• ????: Wendy-O Matik: Redefining our Relationships. Self-published, without place and year (the concise work places emotional aspects in the foreground instead of sexuality; friendship and respect appear here as the basis of every relationship, and love is seen as an increasing risk of boundlessness and as a radical attitude that encompasses the whole of life shown).
  • 2005: Laura Méritt , Traude Bührmann , Nadja Boris Schefzig (eds.): More than love: Polyamorous relationships. Orlanda Frauenverlag, Berlin 2005, ISBN 3-936937-32-X (the pioneers of a polyamorous culture in Germany include lesbian-oriented women who describe their experiences here).
  • 2020: Michel Raab, Cornelia Schadler (Eds.): Polyfantastisch? Non-monogamy as an emancipatory practice. Unrast, Münster 2020, ISBN 978-3-89771-282-9 (anthology with academic, activist and biographical texts on the social significance of non-monogamous forms of relationships and families).
  • 2004: Anthony Ravenscroft: Polyamory: Roadmaps for the Clueless & Hopeful. Fenris Brothers, Santa Fe 2004, ISBN 1-890109-53-3 (English; understands polyamory as a "new paradigm" of interpersonal relationships that requires in-depth questioning of common assumptions to be successful; extensive and reasoned warnings and examples of why polyamorous relationships involve considerable risks).
  • 1929: Bertrand Russell : Marriage and Morals . Ohne Verlag, ohne Ort 1929 (original Marriage and Morals ; based on a profound analysis of the processes and influences that led to the family structures of the 19th century, describes the future of family relationships due to the onset of social changes and calls for a renunciation of Monogamy as a moral concept and a priority for self-determination within partnerships and marriages).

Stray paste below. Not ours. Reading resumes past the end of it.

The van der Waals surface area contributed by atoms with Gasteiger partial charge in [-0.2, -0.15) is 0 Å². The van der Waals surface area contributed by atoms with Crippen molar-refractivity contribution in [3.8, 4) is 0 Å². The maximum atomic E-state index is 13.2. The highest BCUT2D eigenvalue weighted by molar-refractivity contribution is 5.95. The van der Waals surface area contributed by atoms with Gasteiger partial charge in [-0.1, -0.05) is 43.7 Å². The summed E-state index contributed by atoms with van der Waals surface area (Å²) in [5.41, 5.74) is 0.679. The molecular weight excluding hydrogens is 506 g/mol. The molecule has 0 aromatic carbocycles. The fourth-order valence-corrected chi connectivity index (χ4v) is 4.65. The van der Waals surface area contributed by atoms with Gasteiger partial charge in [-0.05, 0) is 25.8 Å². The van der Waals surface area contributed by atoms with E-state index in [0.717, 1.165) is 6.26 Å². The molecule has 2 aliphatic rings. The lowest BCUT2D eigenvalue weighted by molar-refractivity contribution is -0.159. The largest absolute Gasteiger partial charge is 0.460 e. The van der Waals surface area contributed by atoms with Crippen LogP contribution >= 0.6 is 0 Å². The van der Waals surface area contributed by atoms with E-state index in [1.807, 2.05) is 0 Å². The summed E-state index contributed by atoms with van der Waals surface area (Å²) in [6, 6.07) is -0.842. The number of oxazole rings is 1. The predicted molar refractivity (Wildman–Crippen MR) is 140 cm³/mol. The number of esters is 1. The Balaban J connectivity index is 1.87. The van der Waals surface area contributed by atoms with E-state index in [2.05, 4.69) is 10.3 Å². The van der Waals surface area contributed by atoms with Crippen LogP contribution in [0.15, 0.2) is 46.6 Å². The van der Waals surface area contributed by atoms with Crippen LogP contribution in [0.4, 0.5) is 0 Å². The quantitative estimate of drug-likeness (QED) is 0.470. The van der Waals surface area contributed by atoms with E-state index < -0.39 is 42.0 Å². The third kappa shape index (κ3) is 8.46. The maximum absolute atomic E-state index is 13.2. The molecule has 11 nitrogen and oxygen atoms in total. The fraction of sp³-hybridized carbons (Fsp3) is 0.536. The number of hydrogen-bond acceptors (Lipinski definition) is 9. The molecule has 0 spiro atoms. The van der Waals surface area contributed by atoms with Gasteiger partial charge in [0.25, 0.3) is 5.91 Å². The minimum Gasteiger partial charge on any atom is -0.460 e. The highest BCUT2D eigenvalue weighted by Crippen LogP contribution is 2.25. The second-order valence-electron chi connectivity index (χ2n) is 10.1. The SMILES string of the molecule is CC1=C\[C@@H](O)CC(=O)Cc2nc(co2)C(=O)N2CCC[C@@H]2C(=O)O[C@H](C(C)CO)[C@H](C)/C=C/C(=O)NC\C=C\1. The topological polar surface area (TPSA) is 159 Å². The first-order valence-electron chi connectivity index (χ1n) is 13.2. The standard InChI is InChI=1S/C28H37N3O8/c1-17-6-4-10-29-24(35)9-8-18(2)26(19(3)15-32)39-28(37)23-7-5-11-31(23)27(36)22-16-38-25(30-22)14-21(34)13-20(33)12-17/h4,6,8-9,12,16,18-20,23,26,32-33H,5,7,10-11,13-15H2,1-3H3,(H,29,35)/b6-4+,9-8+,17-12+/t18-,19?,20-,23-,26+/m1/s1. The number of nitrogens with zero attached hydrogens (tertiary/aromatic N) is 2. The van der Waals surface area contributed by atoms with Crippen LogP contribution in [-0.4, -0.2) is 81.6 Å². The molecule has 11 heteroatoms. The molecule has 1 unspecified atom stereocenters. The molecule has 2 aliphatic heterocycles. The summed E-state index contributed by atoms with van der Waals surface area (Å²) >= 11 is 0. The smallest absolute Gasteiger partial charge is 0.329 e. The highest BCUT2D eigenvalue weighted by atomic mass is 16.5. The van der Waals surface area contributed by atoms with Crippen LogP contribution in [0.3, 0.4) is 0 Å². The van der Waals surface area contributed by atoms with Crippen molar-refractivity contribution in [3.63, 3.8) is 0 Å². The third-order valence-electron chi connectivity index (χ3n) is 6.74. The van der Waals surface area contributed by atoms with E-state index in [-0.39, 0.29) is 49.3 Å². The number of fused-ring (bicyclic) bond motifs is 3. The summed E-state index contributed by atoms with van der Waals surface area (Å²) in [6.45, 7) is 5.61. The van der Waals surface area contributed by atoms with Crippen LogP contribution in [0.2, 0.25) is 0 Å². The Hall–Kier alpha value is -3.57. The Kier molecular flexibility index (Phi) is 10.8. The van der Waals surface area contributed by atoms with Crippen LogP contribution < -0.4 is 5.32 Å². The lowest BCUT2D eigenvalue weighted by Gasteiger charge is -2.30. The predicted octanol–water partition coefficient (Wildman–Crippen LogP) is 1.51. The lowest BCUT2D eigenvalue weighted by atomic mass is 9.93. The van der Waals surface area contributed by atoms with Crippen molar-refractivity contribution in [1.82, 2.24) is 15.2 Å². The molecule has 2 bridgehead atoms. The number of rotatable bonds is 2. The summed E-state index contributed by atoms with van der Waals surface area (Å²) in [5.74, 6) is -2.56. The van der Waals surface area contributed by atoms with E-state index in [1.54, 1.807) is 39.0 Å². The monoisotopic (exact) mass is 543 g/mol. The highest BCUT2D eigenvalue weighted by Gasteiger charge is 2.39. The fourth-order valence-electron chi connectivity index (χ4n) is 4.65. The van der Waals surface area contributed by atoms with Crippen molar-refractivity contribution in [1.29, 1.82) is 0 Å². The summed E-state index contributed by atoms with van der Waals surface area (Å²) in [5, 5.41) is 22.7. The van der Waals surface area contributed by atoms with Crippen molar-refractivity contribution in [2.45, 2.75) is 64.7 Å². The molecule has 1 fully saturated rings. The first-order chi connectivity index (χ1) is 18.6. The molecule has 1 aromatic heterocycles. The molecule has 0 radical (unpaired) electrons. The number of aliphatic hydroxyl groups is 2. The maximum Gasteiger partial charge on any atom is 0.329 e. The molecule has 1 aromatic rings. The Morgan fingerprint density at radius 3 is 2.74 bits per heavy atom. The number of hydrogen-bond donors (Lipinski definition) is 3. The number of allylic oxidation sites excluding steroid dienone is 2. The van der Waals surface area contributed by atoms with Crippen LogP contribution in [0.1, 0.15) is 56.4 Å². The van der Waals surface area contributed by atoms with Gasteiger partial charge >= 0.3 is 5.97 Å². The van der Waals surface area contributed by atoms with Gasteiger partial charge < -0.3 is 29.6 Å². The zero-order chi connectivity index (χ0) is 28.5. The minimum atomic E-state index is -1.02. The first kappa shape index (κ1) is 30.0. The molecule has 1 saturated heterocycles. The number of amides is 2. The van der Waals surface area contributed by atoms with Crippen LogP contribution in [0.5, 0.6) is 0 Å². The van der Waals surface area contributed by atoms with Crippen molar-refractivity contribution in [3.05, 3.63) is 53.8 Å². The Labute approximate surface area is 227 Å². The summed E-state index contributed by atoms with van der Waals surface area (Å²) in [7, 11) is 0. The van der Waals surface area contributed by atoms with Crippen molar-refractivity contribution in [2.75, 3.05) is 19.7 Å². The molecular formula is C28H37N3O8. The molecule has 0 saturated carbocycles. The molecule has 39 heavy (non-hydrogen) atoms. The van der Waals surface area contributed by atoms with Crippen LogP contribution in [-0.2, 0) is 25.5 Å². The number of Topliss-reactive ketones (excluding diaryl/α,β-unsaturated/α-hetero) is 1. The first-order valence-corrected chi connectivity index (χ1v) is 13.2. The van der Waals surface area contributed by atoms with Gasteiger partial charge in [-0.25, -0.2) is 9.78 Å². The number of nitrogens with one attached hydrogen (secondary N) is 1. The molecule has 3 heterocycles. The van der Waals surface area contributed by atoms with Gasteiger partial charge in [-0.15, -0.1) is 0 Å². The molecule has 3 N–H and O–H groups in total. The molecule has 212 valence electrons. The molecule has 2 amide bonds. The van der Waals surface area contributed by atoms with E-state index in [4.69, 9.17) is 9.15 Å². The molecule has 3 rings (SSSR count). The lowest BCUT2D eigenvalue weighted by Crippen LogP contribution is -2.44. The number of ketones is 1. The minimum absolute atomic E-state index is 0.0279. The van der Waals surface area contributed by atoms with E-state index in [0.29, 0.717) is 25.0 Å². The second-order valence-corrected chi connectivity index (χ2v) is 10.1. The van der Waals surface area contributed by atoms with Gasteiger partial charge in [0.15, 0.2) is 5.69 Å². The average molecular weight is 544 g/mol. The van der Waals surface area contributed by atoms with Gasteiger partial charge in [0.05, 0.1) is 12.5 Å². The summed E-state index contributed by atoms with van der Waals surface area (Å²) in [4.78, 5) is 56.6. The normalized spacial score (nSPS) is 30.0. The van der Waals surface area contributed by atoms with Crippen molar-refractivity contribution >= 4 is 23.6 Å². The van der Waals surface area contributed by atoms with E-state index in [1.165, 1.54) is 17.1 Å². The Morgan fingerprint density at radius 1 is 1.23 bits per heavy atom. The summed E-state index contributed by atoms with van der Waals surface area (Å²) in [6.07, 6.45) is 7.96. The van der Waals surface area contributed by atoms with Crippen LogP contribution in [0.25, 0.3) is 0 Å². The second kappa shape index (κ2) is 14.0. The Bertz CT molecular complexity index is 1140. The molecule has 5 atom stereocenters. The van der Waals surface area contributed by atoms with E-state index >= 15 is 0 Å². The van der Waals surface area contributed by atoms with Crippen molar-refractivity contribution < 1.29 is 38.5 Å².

• 2010: Oliver Schott: Praise for the open relationship. About love, sex, sanity and happiness . Bertz + Fischer, Berlin 2010, ISBN 978-3-86505-704-4 (sharp reckoning with monogamy and critical discussions on alternative relationship models; polyamory is dealt with in a separate chapter).
  • 2010: Thomas Schroedter, Christina Vetter: Polyamory: A memory. Butterfly, Stuttgart 2010, ISBN 978-3-89657-659-0 .
  • 2014: Franklin Veaux, Eve Rickert: More Than Two: A practical guide to ethical polyamory. Thorntree Press, 2014, ISBN 978-0-9913997-0-3 (ePub: ISBN 978-0-9913997-2-7 ; extensive and careful analysis of non-monogamous forms of relationships, their implementation and context).